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1.  Improving CT-guided transthoracic biopsy of mediastinal lesions by diffusion-weighted magnetic resonance imaging 
Clinics  2014;69(11):787-791.
To evaluate the preliminary results obtained using diffusion-weighted magnetic resonance imaging and the apparent diffusion coefficient for planning computed tomography-guided biopsies of selected mediastinal lesions.
Eight patients with mediastinal lesions suspicious for malignancy were referred for computed tomography-guided biopsy. Diffusion-weighted magnetic resonance imaging and apparent diffusion coefficient measurement were performed to assist in biopsy planning with diffusion/computed tomography fused images. We selected mediastinal lesions that could provide discordant diagnoses depending on the biopsy site, including large heterogeneous masses, lesions associated with lung atelectasis or consolidation, lesions involving large mediastinal vessels and lesions for which the results of biopsy using other methods and histopathological examination were divergent from the clinical and radiological suspicion.
In all cases, the biopsy needle was successfully directed to areas of higher signal intensity on diffusion-weighted sequences and the lowest apparent diffusion coefficient within the lesion (mean, 0.8 [range, 0.6–1.1]×10-3 mm2/s), suggesting high cellularity. All biopsies provided adequate material for specific histopathological diagnoses of four lymphomas, two sarcomas and two thymomas.
Functional imaging tools, such as diffusion-weighted imaging and the apparent diffusion coefficient, are promising for implementation in noninvasive and imaging-guided procedures. However, additional studies are needed to confirm that mediastinal biopsy can be improved with these techniques.
PMCID: PMC4255081  PMID: 25518038
MRI-Guided Biopsy; DWI-Guided Biopsy; Mediastinal Lesion; Diagnosis; Malignancy; Tomography
2.  Thoracic textilomas: CT findings*  
Jornal Brasileiro de Pneumologia  2014;40(5):535-542.
The aim of this study was to analyze chest CT scans of patients with thoracic textiloma.
This was a retrospective study of 16 patients (11 men and 5 women) with surgically confirmed thoracic textiloma. The chest CT scans of those patients were evaluated by two independent observers, and discordant results were resolved by consensus.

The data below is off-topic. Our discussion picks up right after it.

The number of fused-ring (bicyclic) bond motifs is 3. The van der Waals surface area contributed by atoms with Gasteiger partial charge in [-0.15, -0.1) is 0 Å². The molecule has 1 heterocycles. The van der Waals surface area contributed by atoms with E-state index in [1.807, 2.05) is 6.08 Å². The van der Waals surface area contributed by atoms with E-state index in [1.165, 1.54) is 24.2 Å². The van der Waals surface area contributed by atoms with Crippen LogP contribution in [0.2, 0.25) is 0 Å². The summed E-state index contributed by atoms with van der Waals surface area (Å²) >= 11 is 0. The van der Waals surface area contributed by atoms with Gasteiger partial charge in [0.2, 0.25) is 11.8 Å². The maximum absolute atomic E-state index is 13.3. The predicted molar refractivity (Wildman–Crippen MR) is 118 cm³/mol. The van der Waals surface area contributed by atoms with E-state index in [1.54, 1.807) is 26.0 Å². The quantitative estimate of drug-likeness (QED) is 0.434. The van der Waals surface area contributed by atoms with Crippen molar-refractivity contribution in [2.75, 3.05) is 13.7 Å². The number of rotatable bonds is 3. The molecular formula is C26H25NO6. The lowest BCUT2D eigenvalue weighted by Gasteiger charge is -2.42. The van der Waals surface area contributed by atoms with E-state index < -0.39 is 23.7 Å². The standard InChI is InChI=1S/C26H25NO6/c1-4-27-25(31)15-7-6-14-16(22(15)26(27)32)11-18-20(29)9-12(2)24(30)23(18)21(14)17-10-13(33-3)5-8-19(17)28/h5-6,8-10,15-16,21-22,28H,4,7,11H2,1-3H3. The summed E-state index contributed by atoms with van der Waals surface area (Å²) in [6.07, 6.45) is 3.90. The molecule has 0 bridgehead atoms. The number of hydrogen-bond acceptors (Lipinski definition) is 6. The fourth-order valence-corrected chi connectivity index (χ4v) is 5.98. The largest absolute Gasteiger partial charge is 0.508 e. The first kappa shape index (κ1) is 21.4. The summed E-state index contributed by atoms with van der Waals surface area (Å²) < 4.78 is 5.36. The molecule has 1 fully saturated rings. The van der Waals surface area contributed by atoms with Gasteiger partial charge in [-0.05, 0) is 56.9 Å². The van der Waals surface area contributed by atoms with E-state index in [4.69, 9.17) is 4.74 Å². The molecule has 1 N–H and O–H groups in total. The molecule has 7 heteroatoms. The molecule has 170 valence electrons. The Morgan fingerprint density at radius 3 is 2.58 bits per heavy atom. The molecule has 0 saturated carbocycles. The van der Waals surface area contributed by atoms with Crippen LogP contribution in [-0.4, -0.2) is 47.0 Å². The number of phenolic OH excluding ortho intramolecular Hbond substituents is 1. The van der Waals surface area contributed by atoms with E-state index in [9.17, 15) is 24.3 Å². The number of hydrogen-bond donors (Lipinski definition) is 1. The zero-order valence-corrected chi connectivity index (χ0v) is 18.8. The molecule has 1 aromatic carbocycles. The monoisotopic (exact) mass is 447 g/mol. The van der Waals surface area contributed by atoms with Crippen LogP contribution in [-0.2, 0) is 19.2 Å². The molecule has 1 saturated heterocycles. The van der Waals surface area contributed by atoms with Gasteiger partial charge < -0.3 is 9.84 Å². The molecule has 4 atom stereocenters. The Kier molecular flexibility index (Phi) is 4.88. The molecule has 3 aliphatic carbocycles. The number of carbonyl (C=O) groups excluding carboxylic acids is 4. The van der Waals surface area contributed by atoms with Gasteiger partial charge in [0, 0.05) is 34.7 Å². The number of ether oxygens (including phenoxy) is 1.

The majority (62.5%) of the textilomas were caused by previous heart surgery. The most common symptoms were chest pain (in 68.75%) and cough (in 56.25%). In all cases, the main tomographic finding was a mass with regular contours and borders that were well-defined or partially defined. Half of the textilomas occurred in the right hemithorax and half occurred in the left. The majority (56.25%) were located in the lower third of the lung. The diameter of the mass was ≤ 10 cm in 10 cases (62.5%) and > 10 cm in the remaining 6 cases (37.5%). Most (81.25%) of the textilomas were heterogeneous in density, with signs of calcification, gas, radiopaque marker, or sponge-like material. Peripheral expansion of the mass was observed in 12 (92.3%) of the 13 patients in whom a contrast agent was used. Intraoperatively, pleural involvement was observed in 14 cases (87.5%) and pericardial involvement was observed in 2 (12.5%).
It is important to recognize the main tomographic aspects of thoracic textilomas in order to include this possibility in the differential diagnosis of chest pain and cough in patients with a history of heart or thoracic surgery, thus promoting the early identification and treatment of this postoperative complication.
PMCID: PMC4263335  PMID: 25410842
Foreign-body reaction; Tomography; spiral computed; Thoracic surgery
3.  Functional imaging with diffusion-weighted MRI for lung biopsy planning: initial experience 
The purpose of this study was to evaluate the usefulness of diffusion-weighted magnetic resonance imaging (DW-MRI) and positron emission tomography/computed tomography (PET/CT) in planning transthoracic CT-guided biopsies of lung lesions.
Thirteen patients with lung lesions suspicious for malignancy underwent CT-guided biopsy. Chest DW-MRI and apparent diffusion coefficient (ADC) calculation were performed to aid biopsy planning with fused images. MRI was indicated due to large heterogeneous masses, association with lung atelectasis/consolidation/necrosis, and/or divergent results of other biopsy type and histopathology versus clinical/radiological suspicion. Eight patients underwent PET/CT to identify appropriate areas for biopsy.
Mean patient (n = 9 males) age was 59 (range, 30 to 78) years. Based on DW-MRI results, biopsies targeted the most suspicious areas within lesions. All biopsied areas showed higher DW signal intensity and lower ADCs (mean, 0.79 (range, 0.54 to 1.2) × 10−3 mm2/s), suggesting high cellularity. In patients who underwent PET/CT, areas with higher 18-fluorodeoxyglucose concentrations (standard uptake value mean, 7.7 (range, 3.6 to 13.7)) corresponded to areas of higher DW signal intensity and lower ADCs. All biopsies yielded adequate material for histopathological diagnosis.
Functional imaging is useful for lung biopsy planning. DW-MRI and PET/CT increase overall performance and enable the collection of adequate material for specific diagnosis.
PMCID: PMC4101714  PMID: 25012544
Functional imaging; MRI-guided biopsy; DWI; Transthoracic biopsy; Lung lesion; PET/CT-guided biopsy
6.  CT-guided biopsy of lung lesions: defining the best needle option for a specific diagnosis 
Clinics  2014;69(5):335-340.